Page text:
One of the biggest aspects of our trip out East was my daughter’s budding fashion sense and chance to do her own shopping in New York.
Watching her as she dressed every day in the “ensembles” she packed for our ten-day-vacation gave me a glimpse of her sense of individuality and what looks good on her, very mature for only being a pre-teen. She had a keen awareness of what she wanted to add to her wardrobe and what pair of colorful jeans would be the perfect addition.
I kept thinking about the fashion magazines, runway books, and what they try to market as NYC style. I can tell you that it is very different from reality. Take Times Square, Manhattan, Central Park, Harlem, Little Italy, Chinatown, Soho, Chelsea for example. I saw lots of simple skirts, jeans, t-shirts, and flats.
NYC is a town where walking is the order of the day, up and down city streets, on and off subways, from women headed to work on Wall Street to the students headed to NYU, everyone had a simple sophistication with their sheath dresses, slim skirts, tucked in blouse, and flats or jeans and a simple t-shirt. The people were thoughtful, no one looked sloppy, but I could tell that it was effortless, much like my daughter’s innate ability to put together something simple yet sophisticated.
DC was pretty much the same thing. We stayed in DuPont Circle, not far from Georgetown University, Embassy Row, and lots of Washington Interns. I would say the style had a bit of simplicity, skirts with simple flats or soft heel sandals. The styles in both places, especially DC, was made for walking so lots of messenger bag cases slung over shoulders for men and women.
I noticed that in DC there were more women in simple summer dresses and skirts, perhaps paying homage to the southern spirit of the city and the easy walking style. It was comfortable and not stuff, assured, classy, perhaps a lot like First Lady Michelle Obama who now calls DC her home.
We had a chance to pop over to 5th Avenue, undoubtedly the Manhattan Maven’s shopping venues. We ventured upstairs to the haute couture floor in Sax and my husband showed me a simple shirt that was priced at $4500! Nothing magical about the styling, it was a summer skirt with eyelets, perhaps it was because it was on designer row, name one, they all had their own little “room” in Sax. There was a socialite shopping and a decidedly gay man styling the mannequin, it seemed to take him forever, and his outfit was fabulous from the skinny jeans, fitted jacket, and huge flower on his label and enormous glasses – he was probably the only one I saw in what the magazines dub NYC fashions!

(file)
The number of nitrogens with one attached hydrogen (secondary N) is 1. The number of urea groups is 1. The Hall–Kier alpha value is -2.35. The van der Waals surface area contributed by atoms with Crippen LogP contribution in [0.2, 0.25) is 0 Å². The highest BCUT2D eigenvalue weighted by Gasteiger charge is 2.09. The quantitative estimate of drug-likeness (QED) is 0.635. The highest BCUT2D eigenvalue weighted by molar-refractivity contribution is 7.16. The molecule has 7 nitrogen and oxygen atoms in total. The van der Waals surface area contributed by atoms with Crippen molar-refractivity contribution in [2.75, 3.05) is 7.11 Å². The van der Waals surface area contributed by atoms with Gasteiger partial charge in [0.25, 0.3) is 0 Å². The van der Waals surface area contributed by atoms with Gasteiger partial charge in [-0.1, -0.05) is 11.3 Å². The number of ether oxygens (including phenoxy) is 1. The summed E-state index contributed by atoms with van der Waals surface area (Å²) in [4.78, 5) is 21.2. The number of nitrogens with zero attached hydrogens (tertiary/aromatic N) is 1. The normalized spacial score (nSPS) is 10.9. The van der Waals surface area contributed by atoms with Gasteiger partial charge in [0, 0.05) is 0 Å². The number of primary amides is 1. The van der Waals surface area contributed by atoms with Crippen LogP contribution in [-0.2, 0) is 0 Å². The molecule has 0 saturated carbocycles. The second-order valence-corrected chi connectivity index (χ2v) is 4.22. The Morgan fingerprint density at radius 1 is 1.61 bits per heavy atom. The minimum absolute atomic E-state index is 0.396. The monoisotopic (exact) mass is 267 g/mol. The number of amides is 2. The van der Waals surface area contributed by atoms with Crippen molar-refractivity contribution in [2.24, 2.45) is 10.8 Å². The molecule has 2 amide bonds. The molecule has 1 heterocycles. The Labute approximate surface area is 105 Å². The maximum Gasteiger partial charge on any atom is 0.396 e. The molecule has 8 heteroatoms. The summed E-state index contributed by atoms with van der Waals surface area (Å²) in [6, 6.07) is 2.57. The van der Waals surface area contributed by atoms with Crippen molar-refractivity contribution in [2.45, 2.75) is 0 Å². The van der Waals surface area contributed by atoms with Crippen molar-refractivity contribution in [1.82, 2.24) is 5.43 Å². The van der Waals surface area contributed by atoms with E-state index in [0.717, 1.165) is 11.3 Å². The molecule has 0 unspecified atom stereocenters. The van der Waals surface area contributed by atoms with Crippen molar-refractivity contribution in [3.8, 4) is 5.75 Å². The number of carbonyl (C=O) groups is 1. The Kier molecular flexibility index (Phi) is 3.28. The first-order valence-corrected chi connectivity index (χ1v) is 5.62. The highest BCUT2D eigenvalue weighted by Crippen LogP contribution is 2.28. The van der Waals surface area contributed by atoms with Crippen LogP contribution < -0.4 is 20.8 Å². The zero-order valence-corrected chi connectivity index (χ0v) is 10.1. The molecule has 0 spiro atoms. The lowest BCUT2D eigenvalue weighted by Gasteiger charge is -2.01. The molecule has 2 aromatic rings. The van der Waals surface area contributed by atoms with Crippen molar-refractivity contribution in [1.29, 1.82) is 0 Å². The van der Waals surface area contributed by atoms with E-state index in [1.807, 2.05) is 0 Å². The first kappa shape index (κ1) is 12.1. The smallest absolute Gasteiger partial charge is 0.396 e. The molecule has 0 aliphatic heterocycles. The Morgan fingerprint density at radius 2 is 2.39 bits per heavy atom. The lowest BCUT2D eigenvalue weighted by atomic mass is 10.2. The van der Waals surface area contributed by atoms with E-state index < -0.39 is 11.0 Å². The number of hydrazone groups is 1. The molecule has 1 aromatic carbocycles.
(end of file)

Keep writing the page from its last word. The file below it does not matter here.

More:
Shopping along Georgetown, Capitol Hill/Barracks Row, and DuPont Circle/Connecticut Avenue was more my style. There were eclectic shops, vintage resale shops (made me think that Mrs. Obama popped into one of these), and independent stores from accessories to simple dresses featuring local designers, vintage resale, and unique items.
All-in-all, I would say that given the high cost-of-living, small living quarters, walking lifestyle, and fast pace of both NYC and DC, the style was more one of ease, versatility, and comfort. I did not see any of the frumpy Midwestern “mom jeans”, gym shoes (except for the runners on Connecticut Avenue on Saturday morning), and shapeless t-shirts. My daughter definitely felt at home with her high top converse, peace scarf, “business” jacket, and slim jeans as she swagged down avenue after avenue.
We ventured into neighborhoods and where real people lived, off the tourist path, and had a real sense of the history of the rowhouses (DC) and brownstones (NYC) and in both places, felt right at home…NYC sophistication coupled with DC simplicity and style...individualistic, unique, creative, alive...just like the energy of these great American cities!